To the opponents of legalization that want us to prove exactly how many people will use which drugs with legalization, and to the concern trolls that suggest that we’d do better if we addressed a laundry list of specific questions, the answer is “forget it.”
If there’s anything the recent RAND report demonstrates, it’s that there’s a whole lot of uncertainty that comes with legalization. In part due to the interminable length of time that this drug war has been foisted upon us, and in part due to the ubiquitous global reach of the American drug war machine, we don’t have a modern day legalization analogue available that doesn’t suffer from the potential criticism of being insufficiently similar to our situation.
But unlike what the intellectually dishonest Rosalie Liccardo Pacula (co-director of the RAND Drug Policy Research Center) would have you believe, neither a lack of certainty nor a lack of specificity are things to fear.
We will enter into legalization and we will learn from it. We’ll tinker and adjust. If suddenly there’s an increase in stoned driving crashes (and there won’t be), we’ll address that specifically. If there’s an overwhelming increase in pot use by 12-year-olds (and there won’t be), we’ll address that specifically. We’ll be able to operate surgically, because we’ll no longer be pulverizing the patient from operating by sledgehammer.
Despite the uncertainty, there’s a lot we do know. We live in a post-Reefer Madness world, and the same lies that once hoodwinked the people are getting harder to push. We’re not going into legalization blind. We know that our journey is relatively safe; we just don’t know exactly where it’s going.
And Beau Kilmer, Jonathan P. Caulkins, Rosalie Liccardo Pacula, Robert J. MacCoun, Peter H. Reuter and all the other academics who note the lack of certainty in their calculations, should be absolutely (in private, of course, not betraying their personal biases) dancing with joy at the notion of legalized pot in California. Here, at last â€” a large human laboratory to truly test how a modern legalized cannabis system can work. And the provisions to let different localities try different options? Bonus! I am thinking that this is more incredible INPUT than even Johnny 5 could handle.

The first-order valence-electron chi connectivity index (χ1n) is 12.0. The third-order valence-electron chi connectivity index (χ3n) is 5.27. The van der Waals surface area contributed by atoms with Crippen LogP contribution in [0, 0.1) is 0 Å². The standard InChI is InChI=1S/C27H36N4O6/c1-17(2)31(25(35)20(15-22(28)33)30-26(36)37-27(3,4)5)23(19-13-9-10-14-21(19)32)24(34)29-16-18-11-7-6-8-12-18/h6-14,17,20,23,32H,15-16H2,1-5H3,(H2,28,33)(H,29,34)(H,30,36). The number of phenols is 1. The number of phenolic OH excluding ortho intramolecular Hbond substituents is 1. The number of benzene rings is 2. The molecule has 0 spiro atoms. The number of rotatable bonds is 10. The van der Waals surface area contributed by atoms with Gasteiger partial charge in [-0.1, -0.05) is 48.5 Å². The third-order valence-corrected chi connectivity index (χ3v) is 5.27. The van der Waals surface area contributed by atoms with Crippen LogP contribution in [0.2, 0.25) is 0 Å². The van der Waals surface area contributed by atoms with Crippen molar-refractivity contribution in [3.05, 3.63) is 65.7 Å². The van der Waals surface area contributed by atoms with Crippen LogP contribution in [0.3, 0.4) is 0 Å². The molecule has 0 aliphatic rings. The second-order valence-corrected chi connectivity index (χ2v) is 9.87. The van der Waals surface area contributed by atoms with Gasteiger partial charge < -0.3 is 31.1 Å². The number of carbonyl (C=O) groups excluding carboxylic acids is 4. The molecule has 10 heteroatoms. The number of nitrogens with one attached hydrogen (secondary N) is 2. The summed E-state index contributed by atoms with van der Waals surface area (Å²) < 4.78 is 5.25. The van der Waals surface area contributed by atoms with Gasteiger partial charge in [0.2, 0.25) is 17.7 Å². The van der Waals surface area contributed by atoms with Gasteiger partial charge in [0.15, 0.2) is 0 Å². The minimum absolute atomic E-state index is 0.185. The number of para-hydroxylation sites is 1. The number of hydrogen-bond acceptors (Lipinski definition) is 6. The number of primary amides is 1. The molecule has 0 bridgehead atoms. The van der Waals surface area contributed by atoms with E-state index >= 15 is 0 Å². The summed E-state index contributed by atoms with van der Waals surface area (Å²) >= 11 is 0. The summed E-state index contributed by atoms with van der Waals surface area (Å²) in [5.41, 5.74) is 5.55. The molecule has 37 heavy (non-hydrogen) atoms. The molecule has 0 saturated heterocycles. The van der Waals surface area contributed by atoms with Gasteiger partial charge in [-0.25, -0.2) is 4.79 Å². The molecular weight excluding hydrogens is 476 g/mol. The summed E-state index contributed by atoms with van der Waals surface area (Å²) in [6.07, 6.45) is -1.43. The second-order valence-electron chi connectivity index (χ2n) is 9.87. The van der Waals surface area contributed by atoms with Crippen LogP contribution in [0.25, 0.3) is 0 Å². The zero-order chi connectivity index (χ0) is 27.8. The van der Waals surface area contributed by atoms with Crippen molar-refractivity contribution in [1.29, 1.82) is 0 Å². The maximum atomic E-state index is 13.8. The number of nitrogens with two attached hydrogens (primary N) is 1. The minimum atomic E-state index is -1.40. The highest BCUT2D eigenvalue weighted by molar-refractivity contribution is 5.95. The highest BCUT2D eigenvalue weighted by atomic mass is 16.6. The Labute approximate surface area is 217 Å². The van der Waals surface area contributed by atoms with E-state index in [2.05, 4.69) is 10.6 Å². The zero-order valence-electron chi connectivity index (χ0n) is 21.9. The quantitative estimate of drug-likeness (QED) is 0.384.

Oh, sure, California’s not perfect; what we learn there may not apply exactly to North Dakota. And results will still be a bit watered down and muddied by the steady rain of federal urinations and defecations. But there will be knowledge! And a little less uncertainty.
But isn’t first moving into this uncertainty scary?
It might be if the current system were nirvana. If our drug policy was all butterflies and daffodils, instead of death, destruction, incarceration, racism, and corruption, then sure â€” why would we want to try a different approach whose results were partially unknown?
But it’s clear to all who care to look, and who are not blinded by the golden shower of drug war cash, that we are in a world of hurt. We don’t need to tinker with prohibition. We need to burn it and then take the ashes and spread them to the far corners of the universe.
California is a first crack in the fecal faÃ§ade of prohibition. The drug warriors are desperately trying to plug that crack to avoid even a glimpse of a different approach.
Well, guess what. They’ve had decades of their failed projectile diarrhea, upon which they pathetically dab drops of perfume in an effort to prove that their shit don’t stink.
After all those years, they’ve got nothing. No evidence of a workable system. And not a leg to stand on when opposing a radically safe alternative to prohibition like regulated legalization.
Their time is finally coming to an end. We need to hasten it and reduce the damage as much as we can by speaking out and bringing the truth to the people, and letting them know that yes, there will be some uncertainties in the journey, but that the alternative â€” keeping things as they are now â€” is an unspeakably hideous path.